As Aaron Cockman sat down to watch the new Avengers movie with his four kids earlier this month, the West Australian father had no idea it would be the last time he would see them alive.
Now, the bereaved dad is in the process of planning the funeral for Taye, 13, Rylan, 12, Ayre, 10 and Kayden, 8, after they were murdered in their rural home in Osmington.
Peter Miles, the grandfather of Cockman's children is suspected of murdering the four children before killing his daughter Katrina and wife Cynda, and then turning the gun on himself.
In a press conference on Sunday afternoon, 48 hours after Cockman was delivered the horrific news, the Margaret River man faced the media.
Cockman had been embroiled in a bitter custody dispute with his former partner Katrina but was occasionally allowed supervised visits with their children.
"I have had so much anger ever since I was cut off from my kids, so much anger. That was due to Peter and Cynda making sure I was cut off from my kids. They weren't schooled, they were homeschooled so I never knew where they were or how they were going," he said.
"I would just drive around town hoping to see them somewhere. And I would every now and then and that would get me a few more weeks. It kept me going. [I had] supervised visits and it was amazing. They were beautiful kids," he said.
The last time Cockman saw his kids, they decided to see a movie, a memory that was clearly playing in his mind as he recounted the day to reporters.
"The last movie we watched together … Avengers, the kids loved it. It is not a good time watching a movie with kids. I get to be with them and see their reactions but it is not talking conversations to them," he told reporters on Sunday.
"Because Rylan was sitting down for two-and-a-half hours, we had to go to the park so he could get up and walk around for a bit. Kat has got disabled [parking] so she can park very close all the time and doesn't have to walk too far.
"Rylan and Kat walk off while the two kids are on the little roundabout swing in Busselton, that's the last time I saw them, we had a good time, a great time.
"I saw Taye walking along and she asked for money for shoes. Kat said she used all the little bit of money they had in their wallets.
"I said 'look' and gave them all $10 each and gave Taye $20 and said, 'Keep this in your wallet.' I know they never spend it but it is just them knowing they had $10 in their wallet.
"I think Kayden had $10 in his wallet for months. It's just knowing they had their own little bag, wallet there," he added.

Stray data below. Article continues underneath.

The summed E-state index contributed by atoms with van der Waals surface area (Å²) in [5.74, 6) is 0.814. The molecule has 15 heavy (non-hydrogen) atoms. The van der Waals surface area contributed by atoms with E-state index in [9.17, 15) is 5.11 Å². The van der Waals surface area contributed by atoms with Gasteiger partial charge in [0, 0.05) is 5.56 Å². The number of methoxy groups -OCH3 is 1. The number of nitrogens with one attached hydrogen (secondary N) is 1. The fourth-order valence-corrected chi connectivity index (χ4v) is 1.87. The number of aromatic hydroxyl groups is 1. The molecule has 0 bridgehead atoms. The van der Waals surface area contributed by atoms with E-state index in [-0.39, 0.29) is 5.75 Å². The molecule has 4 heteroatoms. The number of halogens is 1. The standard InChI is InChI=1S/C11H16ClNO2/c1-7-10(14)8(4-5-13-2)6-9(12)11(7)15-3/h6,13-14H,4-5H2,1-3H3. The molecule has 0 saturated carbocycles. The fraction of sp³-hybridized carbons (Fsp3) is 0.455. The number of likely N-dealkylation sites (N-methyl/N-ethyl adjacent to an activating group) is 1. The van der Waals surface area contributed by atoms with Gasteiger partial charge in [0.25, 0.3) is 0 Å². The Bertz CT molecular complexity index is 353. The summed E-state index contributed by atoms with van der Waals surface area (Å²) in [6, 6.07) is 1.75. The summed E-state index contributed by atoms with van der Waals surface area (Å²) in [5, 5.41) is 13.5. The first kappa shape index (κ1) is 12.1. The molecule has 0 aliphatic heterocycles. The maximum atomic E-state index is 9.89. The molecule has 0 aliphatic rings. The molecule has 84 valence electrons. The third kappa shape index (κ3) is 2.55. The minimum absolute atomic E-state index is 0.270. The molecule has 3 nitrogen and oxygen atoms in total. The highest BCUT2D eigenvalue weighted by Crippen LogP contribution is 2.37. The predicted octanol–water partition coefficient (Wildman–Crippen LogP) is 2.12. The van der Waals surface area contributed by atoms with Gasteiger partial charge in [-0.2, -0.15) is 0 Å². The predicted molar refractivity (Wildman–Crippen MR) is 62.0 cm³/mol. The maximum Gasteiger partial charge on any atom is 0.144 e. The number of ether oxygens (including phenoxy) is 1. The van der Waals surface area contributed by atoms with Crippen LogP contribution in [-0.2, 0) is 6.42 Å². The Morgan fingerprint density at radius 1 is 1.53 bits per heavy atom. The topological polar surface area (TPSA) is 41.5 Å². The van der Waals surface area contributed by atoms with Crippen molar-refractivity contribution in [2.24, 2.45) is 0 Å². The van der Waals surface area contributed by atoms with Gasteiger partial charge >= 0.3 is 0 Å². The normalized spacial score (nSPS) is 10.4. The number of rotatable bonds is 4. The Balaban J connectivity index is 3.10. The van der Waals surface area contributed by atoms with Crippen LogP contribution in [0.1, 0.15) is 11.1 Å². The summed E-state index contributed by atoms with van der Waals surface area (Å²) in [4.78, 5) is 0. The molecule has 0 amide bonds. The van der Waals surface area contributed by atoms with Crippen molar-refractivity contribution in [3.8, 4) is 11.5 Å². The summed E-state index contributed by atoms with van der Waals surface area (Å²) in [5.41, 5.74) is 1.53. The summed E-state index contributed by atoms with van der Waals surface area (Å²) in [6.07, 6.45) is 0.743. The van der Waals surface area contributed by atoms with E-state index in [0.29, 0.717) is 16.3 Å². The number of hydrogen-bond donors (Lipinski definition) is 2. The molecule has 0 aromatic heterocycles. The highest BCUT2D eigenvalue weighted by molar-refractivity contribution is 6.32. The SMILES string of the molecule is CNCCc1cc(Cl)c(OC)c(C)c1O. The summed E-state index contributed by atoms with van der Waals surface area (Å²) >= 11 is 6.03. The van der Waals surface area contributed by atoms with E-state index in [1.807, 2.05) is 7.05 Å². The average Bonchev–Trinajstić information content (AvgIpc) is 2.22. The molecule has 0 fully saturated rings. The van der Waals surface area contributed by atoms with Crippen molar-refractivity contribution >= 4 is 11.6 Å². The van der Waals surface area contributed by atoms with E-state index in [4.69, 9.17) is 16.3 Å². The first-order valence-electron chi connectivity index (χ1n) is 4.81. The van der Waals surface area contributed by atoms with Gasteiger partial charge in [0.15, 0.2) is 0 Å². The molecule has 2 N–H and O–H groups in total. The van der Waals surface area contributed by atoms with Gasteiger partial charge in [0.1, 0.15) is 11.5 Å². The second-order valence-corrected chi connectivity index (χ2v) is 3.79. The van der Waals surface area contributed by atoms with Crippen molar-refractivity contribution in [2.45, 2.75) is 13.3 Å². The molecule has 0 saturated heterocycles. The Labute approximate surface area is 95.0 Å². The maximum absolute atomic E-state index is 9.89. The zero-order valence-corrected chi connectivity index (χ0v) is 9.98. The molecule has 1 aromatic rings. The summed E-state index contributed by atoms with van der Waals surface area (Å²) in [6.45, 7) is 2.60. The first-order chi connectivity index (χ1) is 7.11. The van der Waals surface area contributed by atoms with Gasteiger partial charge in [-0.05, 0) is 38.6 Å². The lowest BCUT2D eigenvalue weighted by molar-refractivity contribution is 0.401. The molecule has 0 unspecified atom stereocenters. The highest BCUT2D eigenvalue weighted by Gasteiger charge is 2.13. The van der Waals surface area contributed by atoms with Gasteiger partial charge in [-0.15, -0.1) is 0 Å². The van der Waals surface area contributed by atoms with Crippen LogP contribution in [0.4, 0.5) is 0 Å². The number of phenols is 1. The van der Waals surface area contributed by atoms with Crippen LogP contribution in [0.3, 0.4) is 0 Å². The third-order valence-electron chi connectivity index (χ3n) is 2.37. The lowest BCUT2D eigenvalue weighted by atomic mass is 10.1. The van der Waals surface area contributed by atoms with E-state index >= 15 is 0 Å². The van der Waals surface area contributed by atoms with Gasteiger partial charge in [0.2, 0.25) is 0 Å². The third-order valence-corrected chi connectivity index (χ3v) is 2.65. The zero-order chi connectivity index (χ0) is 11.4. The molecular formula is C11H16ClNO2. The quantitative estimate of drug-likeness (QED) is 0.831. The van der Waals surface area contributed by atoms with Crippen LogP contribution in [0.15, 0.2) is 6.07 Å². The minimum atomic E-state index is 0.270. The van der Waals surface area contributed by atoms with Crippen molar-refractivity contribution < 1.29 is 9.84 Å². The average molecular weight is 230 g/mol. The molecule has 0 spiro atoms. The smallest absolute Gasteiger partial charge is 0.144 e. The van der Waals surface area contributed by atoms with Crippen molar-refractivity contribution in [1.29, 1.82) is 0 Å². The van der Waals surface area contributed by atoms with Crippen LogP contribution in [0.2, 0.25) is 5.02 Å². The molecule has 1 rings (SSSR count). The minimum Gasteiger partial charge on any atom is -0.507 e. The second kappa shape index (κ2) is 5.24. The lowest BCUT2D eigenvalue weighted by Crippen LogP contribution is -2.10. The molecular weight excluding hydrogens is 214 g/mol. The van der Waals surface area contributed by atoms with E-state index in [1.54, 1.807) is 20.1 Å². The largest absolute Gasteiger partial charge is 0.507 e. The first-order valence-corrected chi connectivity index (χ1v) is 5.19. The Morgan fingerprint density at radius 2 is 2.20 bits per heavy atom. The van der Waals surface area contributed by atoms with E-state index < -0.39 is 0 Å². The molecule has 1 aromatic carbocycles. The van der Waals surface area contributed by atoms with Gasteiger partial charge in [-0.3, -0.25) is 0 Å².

Cockman is now in the process of making plans to lay them to rest.
He spoke with the Shire of Augusta-Margaret River on Monday to discuss their funeral, which is expected to be large and well attended.
Police removed the bodies from the property, Forever Dreaming Farm, at the weekend.
It is expected the funeral will be up to two weeks away as the investigation continues.
Locals are increasingly turning up to Margaret River community centre and taking advantage of special counselling services.
Extra psychology support services are also being offered to shocked students and teachers at local schools.
"I think it's important to acknowledge it has happened," Western Australia Department of Education school psychology service manager Chris Gostelow said yesterday.
"Also you need to reassure kids that this is an extremely rare event — it's not the sort of event that happens all the time, thankfully, and that they are safe.
"They're safe at school and they're safe at home."
Cockman spoke publicly for the first time on Sunday, telling reporters he believed Miles had been planning the shooting for some time and saw it as a way to fix his problems.
He suggested the Miles family, specifically Peter, were struggling to cope with the news that one of his children, Neil, was extremely sick.
It's understood Neil is waiting for a kidney transplant and has severe "kidney problems".
Katrina and Neil lost another of their brothers around 10 years ago when it's believed he took his own life.
"I thought if something happens to Neil, Kat will not survive this one, she will not be able to lose another brother ... I didn't think about Cynda and Peter. There's no way possible he [could] lose another son."
Cockman suggested his children's grandfather "knew what he was doing" when he killed six of his family members.
"Peter has been trying to hold it together for a long time. I thought, 'There's no way possible he could lose another son, he'll kill himself.'
"I thought, 'No he won't do that either because he's so close to my kids that he would not leave the kids upset for the rest of their lives about it.'
"But he thought, 'I can't live anymore, so this is it for me. But I need to take out everyone because that will fix the whole problem' and he's fixed the whole problem," Cockman said.